For the purposes of bonuses, the seven of hearts (called poncin in Ligurian and matta in Italian) can play the role of any other card, but only if by doing so the player who has it can get a bonus. In this case, the player declares the value of the seven of hearts, and it will retain this value for the duration of the hand (but not when counting points, and thus for the prime). For example, if a player has two aces and the seven of hearts in their hand, they can declare that the seven of hearts is an ace, which will allow them to score a ten-point bonus. Then, when playing it, they can use it to get a sweep as if it really were an ace (i.e., they can perform an ace capture with it), but at the end of the hand when the score is being tallied, it reverts to being the seven of hearts.

The second type of bonuses are dealer’s bonuses. They are formed with the four cards that are put on the table at the beginning of the hand by the dealer:

The dealer must announce these bonuses immediately after the first deal of the hand, before forehand has played their first card. For these bonuses too, the seven of hearts can take on any capture value, provided that this value allows the dealer to obtain either of the above bonuses.


At the end of the hand, the points of each player (or, in a four-player game, of each team) are tallied. Points are the sum of: deck points, sweeps, meld points and bonus points.

Deck points

The deck points are:

The prime is a combination of four cards, one of each suit. Each person (or team) forms their own prime by choosing the strongest card of each suit, according to the prime values given in the table at the top of the page. The person (or team) with the highest prime value (calculated by adding up the prime values of the four chosen cards) is awarded the prime point.


Each time a player captures all the cards on the table, they get a sweep, marked by turning a card upside down in the capture pile. When counting points at the end of the hand, each sweep is worth one point.


If a person (or team) is able to capture certain combinations of cards, they get additional points at the end of the hand. The combinations are:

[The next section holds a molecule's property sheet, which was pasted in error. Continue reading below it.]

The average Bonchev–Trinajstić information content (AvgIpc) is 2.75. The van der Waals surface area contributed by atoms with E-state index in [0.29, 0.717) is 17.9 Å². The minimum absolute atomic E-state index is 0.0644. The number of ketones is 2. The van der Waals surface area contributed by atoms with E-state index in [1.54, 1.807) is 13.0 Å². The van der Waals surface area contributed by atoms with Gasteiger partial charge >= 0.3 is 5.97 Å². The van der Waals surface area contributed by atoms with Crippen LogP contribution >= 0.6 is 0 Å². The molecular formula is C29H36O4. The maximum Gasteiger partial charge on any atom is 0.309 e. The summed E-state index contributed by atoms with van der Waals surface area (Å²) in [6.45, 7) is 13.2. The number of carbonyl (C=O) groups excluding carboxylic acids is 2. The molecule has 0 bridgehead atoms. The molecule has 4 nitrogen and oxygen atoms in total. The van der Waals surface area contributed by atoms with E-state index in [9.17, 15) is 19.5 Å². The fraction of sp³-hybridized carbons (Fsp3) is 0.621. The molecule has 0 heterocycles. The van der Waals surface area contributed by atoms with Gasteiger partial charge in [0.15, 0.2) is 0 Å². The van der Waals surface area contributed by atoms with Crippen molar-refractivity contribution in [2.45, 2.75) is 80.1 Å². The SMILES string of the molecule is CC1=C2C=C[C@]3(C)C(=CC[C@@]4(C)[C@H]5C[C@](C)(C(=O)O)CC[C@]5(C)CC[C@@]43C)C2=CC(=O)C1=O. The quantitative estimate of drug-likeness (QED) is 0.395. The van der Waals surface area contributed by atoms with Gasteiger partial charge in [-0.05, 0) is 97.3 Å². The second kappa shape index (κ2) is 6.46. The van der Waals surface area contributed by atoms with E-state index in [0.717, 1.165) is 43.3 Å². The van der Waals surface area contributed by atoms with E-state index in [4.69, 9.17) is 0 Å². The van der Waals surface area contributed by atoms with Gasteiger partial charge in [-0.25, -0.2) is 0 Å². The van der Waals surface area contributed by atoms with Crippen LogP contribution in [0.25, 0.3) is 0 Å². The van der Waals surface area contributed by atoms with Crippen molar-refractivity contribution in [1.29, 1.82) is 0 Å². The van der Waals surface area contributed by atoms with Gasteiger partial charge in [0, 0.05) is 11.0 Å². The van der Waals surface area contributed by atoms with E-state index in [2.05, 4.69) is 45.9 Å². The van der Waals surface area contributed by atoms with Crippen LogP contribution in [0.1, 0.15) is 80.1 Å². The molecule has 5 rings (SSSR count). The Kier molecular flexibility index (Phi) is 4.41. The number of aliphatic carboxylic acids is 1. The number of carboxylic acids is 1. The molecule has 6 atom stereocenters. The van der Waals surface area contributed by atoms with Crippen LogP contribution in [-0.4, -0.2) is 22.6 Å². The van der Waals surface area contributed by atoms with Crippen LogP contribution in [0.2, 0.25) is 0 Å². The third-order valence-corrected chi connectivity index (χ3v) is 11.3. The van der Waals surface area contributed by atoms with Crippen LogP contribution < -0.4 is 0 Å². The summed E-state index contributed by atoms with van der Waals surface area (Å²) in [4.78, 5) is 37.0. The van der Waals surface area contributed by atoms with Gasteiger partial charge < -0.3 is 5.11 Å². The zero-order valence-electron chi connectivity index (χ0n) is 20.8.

The last way to earn points is via bonuses, both hand bonuses and dealer bonuses, as previously described.


The term “cirulla” is not present in historical dictionaries of Ligurian, but can be found in the 21st century dictionaries and is in use in contemporary Ligurian. Prof. Fiorenzo Toso, author of the etymological dictionary Piccolo dizionario etimologico ligure, has proposed a connection between the Ligurian word “cirulla” (cirolla in Ligurian) and the South American Spanish term chirola, which denotes a coin of little value.[3] It is therefore possible that the name is a reference to gambling stakes, brought back by immigrants returning to Liguria from South America. This hypothesis is supported by the existence, in the regional Spanish of Argentina, of the verb chirolear with the meaning of “to play for low stakes”.[4]

It is not known when people started playing cirulla. The basic rules of cirulla are similar to those of scopa, a game popular throughout Italy, Spain, Argentina, Brazil and many other countries. In addition, cirulla borrows elements from other variants of scopa: from scopa d’assi it takes the possibility of capturing all the cards on the table with an ace, and from scopa a quindici (a variant popular in South America, where it is called escoba de quince[5]) it takes the mechanic of capturing cards whose values add up to 15.

One of the most peculiar elements of cirulla is the bonuses. It is likely that this mechanic was inherited from the ancient Italian card game “bazzica”, that has now disappeared but which was already known in the 17th century and is also mentioned in Goldoni’s plays.[6] Indeed, this game awarded points to players with three cards whose sum was equal to or less than nine (bazzica), or with three equal cards (bazzicotto). These combinations are identical to those called “three-point bonus” and “ten-point bonus” in cirulla. Moreover, it is clear that the Ligurian term barsega, which denotes the three-point bonus, comes from bazzica.